Unlike some of the other ASUS GeForce cards we have seen, the V6800/64 is essentially the NVIDIA reference design, with one addition (we will talk about that later). The layout of the card is card is very similar to the layout of the older ASUS V6600 SDRAM card, also based on a reference design. One difference we noted when comparing the ASUS card to the other 64 MB GeForce reviewed, the SUMA Platinum 64 MB GeForce, was that ASUS choose not to use the AGP-Pro standard incorporated in the SUMA card. This makes sense for two reasons. First, very few motherboards include the AGP-Pro section of the AGP slot, making the AGP-Pro extension useless in most cases. Secondly, this extension only adds more cost to the card, as more PCB is used and additional lines for power must be implemented. Overall, it seems that ASUS made a wise choice by excluding AGP-Pro standard from the V6800/64. In actuality, a 64 MB card will only draw slightly more power than a 32 MB card, meaning that if your system works with at 32 MB GeForce you should have no problem with the 64 MB GeForce. Not only does the card work flawlessly on a regular AGP slot, it also prevents consumers from being worried that their motherboard will not provide the card with enough power.
Also noteworthy of the board layout is the abandonment of the proprietary board design found on all V6x00 cards besides the SDRAM model. The V6x00 Pure and Deluxe models both incorporate a special design manufactured by ASUS in order to permit these cards to carry powerful SGRAM chips as well as advanced video functions, such as video-input. It is possible that ASUS is doing what they did with the V6600 series, by releasing a reference board design to hit the market first and then releasing a "deluxe" version with all the additional features. However, with new products on the horizon it seems pointless to produce such a card. This keeps costs down as well, as a V6800/64 with video in and out would cost more than a fair share of money. It is also questionable if any memory manufacturer is making 8 megabyte density DDR SGRAM chips for mass production; it seems unlikely, leaving the specialized design RAM-less.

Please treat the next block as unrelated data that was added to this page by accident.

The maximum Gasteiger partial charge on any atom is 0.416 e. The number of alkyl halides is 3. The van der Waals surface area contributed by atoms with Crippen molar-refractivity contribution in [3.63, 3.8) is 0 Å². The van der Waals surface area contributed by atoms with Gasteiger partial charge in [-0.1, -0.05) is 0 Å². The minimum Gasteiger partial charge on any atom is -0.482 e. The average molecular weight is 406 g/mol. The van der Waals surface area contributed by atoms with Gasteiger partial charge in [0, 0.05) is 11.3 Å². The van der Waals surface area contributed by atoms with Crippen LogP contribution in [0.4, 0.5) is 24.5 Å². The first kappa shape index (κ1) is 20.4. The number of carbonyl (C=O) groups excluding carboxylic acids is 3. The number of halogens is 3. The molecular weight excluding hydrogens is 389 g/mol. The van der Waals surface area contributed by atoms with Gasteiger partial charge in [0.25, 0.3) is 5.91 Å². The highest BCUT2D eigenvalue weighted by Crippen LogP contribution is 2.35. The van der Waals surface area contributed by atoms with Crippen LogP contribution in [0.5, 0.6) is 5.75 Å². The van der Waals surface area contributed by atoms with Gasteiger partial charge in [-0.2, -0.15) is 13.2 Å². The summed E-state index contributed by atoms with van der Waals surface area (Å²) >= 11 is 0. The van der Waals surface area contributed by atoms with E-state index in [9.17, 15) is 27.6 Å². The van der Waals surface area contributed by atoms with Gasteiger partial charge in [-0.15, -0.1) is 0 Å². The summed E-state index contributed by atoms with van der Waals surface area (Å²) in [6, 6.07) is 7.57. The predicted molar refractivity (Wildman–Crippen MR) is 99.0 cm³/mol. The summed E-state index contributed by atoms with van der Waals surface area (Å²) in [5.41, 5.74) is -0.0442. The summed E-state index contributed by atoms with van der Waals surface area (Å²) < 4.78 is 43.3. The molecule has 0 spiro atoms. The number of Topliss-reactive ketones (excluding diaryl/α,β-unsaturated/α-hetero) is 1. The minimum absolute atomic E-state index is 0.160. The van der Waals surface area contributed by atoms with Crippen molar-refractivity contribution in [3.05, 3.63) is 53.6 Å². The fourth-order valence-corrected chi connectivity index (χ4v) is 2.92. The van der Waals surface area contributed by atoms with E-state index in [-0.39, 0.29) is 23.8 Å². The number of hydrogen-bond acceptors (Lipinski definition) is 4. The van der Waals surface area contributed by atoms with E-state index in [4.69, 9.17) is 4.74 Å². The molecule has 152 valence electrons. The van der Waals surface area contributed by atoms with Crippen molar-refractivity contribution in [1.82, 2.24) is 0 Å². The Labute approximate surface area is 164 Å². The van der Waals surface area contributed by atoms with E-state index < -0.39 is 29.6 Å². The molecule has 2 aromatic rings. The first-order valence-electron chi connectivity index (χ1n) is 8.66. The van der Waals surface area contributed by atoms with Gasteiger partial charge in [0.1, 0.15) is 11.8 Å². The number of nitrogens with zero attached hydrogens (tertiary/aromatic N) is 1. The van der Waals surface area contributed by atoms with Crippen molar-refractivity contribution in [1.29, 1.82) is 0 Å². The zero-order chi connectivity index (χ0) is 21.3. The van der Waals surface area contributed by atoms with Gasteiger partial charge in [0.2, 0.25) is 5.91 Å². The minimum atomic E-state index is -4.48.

One thing that the V6800/64 does add that is not seen on reference design boards is hardware monitoring, a very neat and useful feature. By incorporating the same Winbond W83781D chip found on the other V6x00 cards (with exception to the SDRAM model) on the back of the card, ASUS was able to provide not only temperature readings but also fan RMP monitoring as well as AGP voltage monitoring. This feature turns out to be a very useful tool, leaving us to dream of other manufactures incorporating such a simple device.
The SDRAM chips used on the card are the same chips found on the SUMA Platinum 64 MB GeForce. It turns out that while the RAM is only of type SD, the Hyundai chips, rated at 6 ns, are highly overclockable and perform well on tests. The reason that the commonly used Infineon chips found on all 32 MB DDR GeForce cards are not used on the 64 MB cards seems to be that Infineon currently does not produce these chips with a density high enough to fit 64 MB of the RAM on the card. As it turns out, this change is good simply due to the fact that our overclocking success with the Hyundai SDRAM chips has been much better than the Infineon SGRAM chips. To see additional information why the 64 MB of on card RAM is so crucial to performance, please check out our 64 MB GeForce review.
The GPU is cooled via a hardware monitoring fan attached to the GPU via thermal grease. ASUS has always done a good job at adding just the right amount of the heat conductive material, meaning that the card is being cooled the best it can by the smallish fan. It is refreshing to see a company consistently use thermal grease to aid in cooling. Many times this detail is skipped due to the difficulty encountered by putting the correct amount of the goop on, leaving cards not cooled to their fullest potential.